Larraín Nesbitt Lawyers is a law firm specialized in conveyancing, taxation, litigation and inheritance. We will be very pleased to discuss your matter with you. Please contact us for a free initial consultation. You can contact us by e-mail at info@larrainnesbittabogados.com, by telephone on (+34) 951 894 675 or by completing our contact form.

 

Legal services Larraín Nesbitt Lawyers can offer you

 

Holiday-homes related articles

 

Please note the information provided in this blog post is of general interest only and is not to be construed or intended as substitute for professional legal advice. This article may be posted freely in websites or other social media so long as the author is duly credited. Plagiarizing, whether in whole or in part, this article without crediting the author may result in criminal prosecution. VOV.

2.017 © Raymundo Larraín Nesbitt. All rights reserved.

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Let-to-buy contracts: do not forget to add a clause forbidding sublets!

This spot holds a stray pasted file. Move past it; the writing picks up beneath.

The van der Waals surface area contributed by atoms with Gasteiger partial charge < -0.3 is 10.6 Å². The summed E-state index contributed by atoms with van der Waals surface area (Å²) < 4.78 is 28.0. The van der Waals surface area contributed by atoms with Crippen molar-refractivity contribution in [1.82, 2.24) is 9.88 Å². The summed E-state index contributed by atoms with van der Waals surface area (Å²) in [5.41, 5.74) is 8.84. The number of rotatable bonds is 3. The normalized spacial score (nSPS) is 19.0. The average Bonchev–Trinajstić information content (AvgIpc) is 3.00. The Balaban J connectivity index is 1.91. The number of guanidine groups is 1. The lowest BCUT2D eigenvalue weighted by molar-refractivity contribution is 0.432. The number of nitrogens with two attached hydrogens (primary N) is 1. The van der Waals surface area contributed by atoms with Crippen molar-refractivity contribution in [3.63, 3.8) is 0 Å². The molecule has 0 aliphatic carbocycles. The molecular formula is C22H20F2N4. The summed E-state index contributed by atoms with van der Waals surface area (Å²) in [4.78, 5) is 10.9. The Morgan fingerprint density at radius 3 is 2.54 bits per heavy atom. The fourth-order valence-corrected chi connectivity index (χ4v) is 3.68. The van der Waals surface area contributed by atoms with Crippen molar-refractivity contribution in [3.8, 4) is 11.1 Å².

Raymundo Larraín Nesbitt, October, 20. 2017

By Raymundo Larraín Nesbitt
Lawyer and Director of Larraín Nesbitt Lawyers
20th of October 2017

 

Back in 2009, I wrote an article on the advantages of let-to-buy contracts as opposed to buying outright a property (Let-to-Buy in Spain: The Smart Choice). The idea behind the article was that if you waited long enough, you could benefit from a steep drop in property prices. In retrospective, the year 2011 marked the inflection point as property prices reached their trough in Spain and have been steadily rising ever since.

Resale property vendors have faced a challenging sales environment over the last years as sales remain sluggish (as opposed to off-plan properties and holiday rentals which have been booming in some areas in Spain). The bid for independence in Catalonia has not been helpful either to build up confidence in the resales market.